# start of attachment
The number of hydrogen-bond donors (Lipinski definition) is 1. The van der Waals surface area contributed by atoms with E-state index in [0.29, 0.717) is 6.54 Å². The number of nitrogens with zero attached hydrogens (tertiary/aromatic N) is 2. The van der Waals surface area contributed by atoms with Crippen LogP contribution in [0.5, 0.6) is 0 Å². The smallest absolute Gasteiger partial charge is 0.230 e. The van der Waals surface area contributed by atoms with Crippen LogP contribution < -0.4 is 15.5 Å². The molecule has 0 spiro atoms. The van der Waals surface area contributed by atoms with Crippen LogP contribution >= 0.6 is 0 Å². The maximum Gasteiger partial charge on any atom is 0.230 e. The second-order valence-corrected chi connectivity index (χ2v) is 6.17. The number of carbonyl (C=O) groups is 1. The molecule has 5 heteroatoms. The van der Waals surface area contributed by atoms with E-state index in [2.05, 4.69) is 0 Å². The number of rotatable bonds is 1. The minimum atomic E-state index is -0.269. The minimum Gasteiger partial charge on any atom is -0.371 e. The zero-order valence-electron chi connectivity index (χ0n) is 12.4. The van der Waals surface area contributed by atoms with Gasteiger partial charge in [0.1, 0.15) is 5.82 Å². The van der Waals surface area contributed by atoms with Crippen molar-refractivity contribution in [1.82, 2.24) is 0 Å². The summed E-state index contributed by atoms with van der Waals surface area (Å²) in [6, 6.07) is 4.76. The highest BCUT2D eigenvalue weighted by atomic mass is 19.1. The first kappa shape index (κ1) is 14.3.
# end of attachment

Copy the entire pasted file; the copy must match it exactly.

The number of hydrogen-bond donors (Lipinski definition) is 1. The van der Waals surface area contributed by atoms with E-state index in [0.29, 0.717) is 6.54 Å². The number of nitrogens with zero attached hydrogens (tertiary/aromatic N) is 2. The van der Waals surface area contributed by atoms with Crippen LogP contribution in [0.5, 0.6) is 0 Å². The smallest absolute Gasteiger partial charge is 0.230 e. The van der Waals surface area contributed by atoms with Crippen LogP contribution < -0.4 is 15.5 Å². The molecule has 0 spiro atoms. The van der Waals surface area contributed by atoms with Crippen LogP contribution >= 0.6 is 0 Å². The maximum Gasteiger partial charge on any atom is 0.230 e. The second-order valence-corrected chi connectivity index (χ2v) is 6.17. The number of carbonyl (C=O) groups is 1. The molecule has 5 heteroatoms. The van der Waals surface area contributed by atoms with E-state index in [2.05, 4.69) is 0 Å². The number of rotatable bonds is 1. The minimum atomic E-state index is -0.269. The minimum Gasteiger partial charge on any atom is -0.371 e. The zero-order valence-electron chi connectivity index (χ0n) is 12.4. The van der Waals surface area contributed by atoms with Gasteiger partial charge in [0.1, 0.15) is 5.82 Å². The van der Waals surface area contributed by atoms with Crippen molar-refractivity contribution in [1.82, 2.24) is 0 Å². The summed E-state index contributed by atoms with van der Waals surface area (Å²) in [6, 6.07) is 4.76. The highest BCUT2D eigenvalue weighted by atomic mass is 19.1. The first kappa shape index (κ1) is 14.3.